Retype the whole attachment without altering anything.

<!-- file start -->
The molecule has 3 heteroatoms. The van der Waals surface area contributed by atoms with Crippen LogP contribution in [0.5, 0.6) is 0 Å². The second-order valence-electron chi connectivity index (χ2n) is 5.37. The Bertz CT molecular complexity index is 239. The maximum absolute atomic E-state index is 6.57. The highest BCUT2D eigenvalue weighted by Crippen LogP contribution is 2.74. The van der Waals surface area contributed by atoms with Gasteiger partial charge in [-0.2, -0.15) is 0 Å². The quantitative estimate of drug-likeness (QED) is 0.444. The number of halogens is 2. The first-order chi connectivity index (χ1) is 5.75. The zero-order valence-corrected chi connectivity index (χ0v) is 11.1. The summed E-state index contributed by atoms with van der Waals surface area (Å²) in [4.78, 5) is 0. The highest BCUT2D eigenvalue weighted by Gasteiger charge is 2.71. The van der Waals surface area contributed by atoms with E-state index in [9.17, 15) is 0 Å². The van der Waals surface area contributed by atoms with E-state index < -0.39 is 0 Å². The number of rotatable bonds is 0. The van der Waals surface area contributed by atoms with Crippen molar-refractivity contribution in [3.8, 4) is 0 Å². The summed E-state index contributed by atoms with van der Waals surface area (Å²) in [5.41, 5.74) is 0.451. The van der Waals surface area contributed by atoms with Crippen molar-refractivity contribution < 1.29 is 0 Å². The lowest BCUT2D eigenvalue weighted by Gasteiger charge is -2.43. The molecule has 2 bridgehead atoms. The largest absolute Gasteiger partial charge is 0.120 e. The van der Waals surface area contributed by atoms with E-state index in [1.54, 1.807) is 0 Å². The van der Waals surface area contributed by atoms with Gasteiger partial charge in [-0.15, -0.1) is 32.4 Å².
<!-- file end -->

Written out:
The molecule has 3 heteroatoms. The van der Waals surface area contributed by atoms with Crippen LogP contribution in [0.5, 0.6) is 0 Å². The second-order valence-electron chi connectivity index (χ2n) is 5.37. The Bertz CT molecular complexity index is 239. The maximum absolute atomic E-state index is 6.57. The highest BCUT2D eigenvalue weighted by Crippen LogP contribution is 2.74. The van der Waals surface area contributed by atoms with Gasteiger partial charge in [-0.2, -0.15) is 0 Å². The quantitative estimate of drug-likeness (QED) is 0.444. The number of halogens is 2. The first-order chi connectivity index (χ1) is 5.75. The zero-order valence-corrected chi connectivity index (χ0v) is 11.1. The summed E-state index contributed by atoms with van der Waals surface area (Å²) in [4.78, 5) is 0. The highest BCUT2D eigenvalue weighted by Gasteiger charge is 2.71. The van der Waals surface area contributed by atoms with E-state index in [9.17, 15) is 0 Å². The van der Waals surface area contributed by atoms with E-state index < -0.39 is 0 Å². The number of rotatable bonds is 0. The van der Waals surface area contributed by atoms with Crippen molar-refractivity contribution in [3.8, 4) is 0 Å². The summed E-state index contributed by atoms with van der Waals surface area (Å²) in [5.41, 5.74) is 0.451. The van der Waals surface area contributed by atoms with Crippen molar-refractivity contribution < 1.29 is 0 Å². The lowest BCUT2D eigenvalue weighted by Gasteiger charge is -2.43. The molecule has 2 bridgehead atoms. The largest absolute Gasteiger partial charge is 0.120 e. The van der Waals surface area contributed by atoms with E-state index in [1.54, 1.807) is 0 Å². The van der Waals surface area contributed by atoms with Gasteiger partial charge in [-0.15, -0.1) is 32.4 Å².